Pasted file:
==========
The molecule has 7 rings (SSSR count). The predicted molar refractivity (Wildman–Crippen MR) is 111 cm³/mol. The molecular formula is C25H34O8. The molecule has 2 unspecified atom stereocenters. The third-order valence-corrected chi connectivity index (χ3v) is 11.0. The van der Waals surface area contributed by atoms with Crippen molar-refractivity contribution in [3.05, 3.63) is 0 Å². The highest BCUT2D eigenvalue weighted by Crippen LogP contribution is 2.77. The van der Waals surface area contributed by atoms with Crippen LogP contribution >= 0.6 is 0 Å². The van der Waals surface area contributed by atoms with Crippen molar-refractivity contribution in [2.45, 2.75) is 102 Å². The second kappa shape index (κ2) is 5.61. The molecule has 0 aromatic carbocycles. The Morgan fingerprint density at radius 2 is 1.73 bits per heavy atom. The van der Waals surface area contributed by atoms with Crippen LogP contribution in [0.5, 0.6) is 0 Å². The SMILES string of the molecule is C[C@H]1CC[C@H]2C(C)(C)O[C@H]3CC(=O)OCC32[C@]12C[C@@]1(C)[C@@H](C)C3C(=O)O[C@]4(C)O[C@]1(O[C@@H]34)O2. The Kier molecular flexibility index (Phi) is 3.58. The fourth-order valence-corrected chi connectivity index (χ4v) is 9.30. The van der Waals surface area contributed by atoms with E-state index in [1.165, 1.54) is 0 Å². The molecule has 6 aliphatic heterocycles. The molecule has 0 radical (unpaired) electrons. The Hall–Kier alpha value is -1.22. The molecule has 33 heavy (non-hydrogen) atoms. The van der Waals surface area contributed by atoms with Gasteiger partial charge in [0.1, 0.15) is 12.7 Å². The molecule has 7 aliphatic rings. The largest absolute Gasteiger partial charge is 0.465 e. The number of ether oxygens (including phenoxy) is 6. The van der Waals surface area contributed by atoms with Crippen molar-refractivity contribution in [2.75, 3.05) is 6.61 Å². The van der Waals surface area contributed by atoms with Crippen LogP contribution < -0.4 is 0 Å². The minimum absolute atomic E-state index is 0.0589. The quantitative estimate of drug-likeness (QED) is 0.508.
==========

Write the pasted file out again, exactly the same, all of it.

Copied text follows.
The molecule has 7 rings (SSSR count). The predicted molar refractivity (Wildman–Crippen MR) is 111 cm³/mol. The molecular formula is C25H34O8. The molecule has 2 unspecified atom stereocenters. The third-order valence-corrected chi connectivity index (χ3v) is 11.0. The van der Waals surface area contributed by atoms with Crippen molar-refractivity contribution in [3.05, 3.63) is 0 Å². The highest BCUT2D eigenvalue weighted by Crippen LogP contribution is 2.77. The van der Waals surface area contributed by atoms with Crippen LogP contribution >= 0.6 is 0 Å². The van der Waals surface area contributed by atoms with Crippen molar-refractivity contribution in [2.45, 2.75) is 102 Å². The second kappa shape index (κ2) is 5.61. The molecule has 0 aromatic carbocycles. The Morgan fingerprint density at radius 2 is 1.73 bits per heavy atom. The van der Waals surface area contributed by atoms with Crippen LogP contribution in [0.5, 0.6) is 0 Å². The SMILES string of the molecule is C[C@H]1CC[C@H]2C(C)(C)O[C@H]3CC(=O)OCC32[C@]12C[C@@]1(C)[C@@H](C)C3C(=O)O[C@]4(C)O[C@]1(O[C@@H]34)O2. The Kier molecular flexibility index (Phi) is 3.58. The fourth-order valence-corrected chi connectivity index (χ4v) is 9.30. The van der Waals surface area contributed by atoms with E-state index in [1.165, 1.54) is 0 Å². The molecule has 6 aliphatic heterocycles. The molecule has 0 radical (unpaired) electrons. The Hall–Kier alpha value is -1.22. The molecule has 33 heavy (non-hydrogen) atoms. The van der Waals surface area contributed by atoms with Gasteiger partial charge in [0.1, 0.15) is 12.7 Å². The molecule has 7 aliphatic rings. The largest absolute Gasteiger partial charge is 0.465 e. The number of ether oxygens (including phenoxy) is 6. The van der Waals surface area contributed by atoms with Crippen molar-refractivity contribution in [2.75, 3.05) is 6.61 Å². The van der Waals surface area contributed by atoms with Crippen LogP contribution < -0.4 is 0 Å². The minimum absolute atomic E-state index is 0.0589. The quantitative estimate of drug-likeness (QED) is 0.508.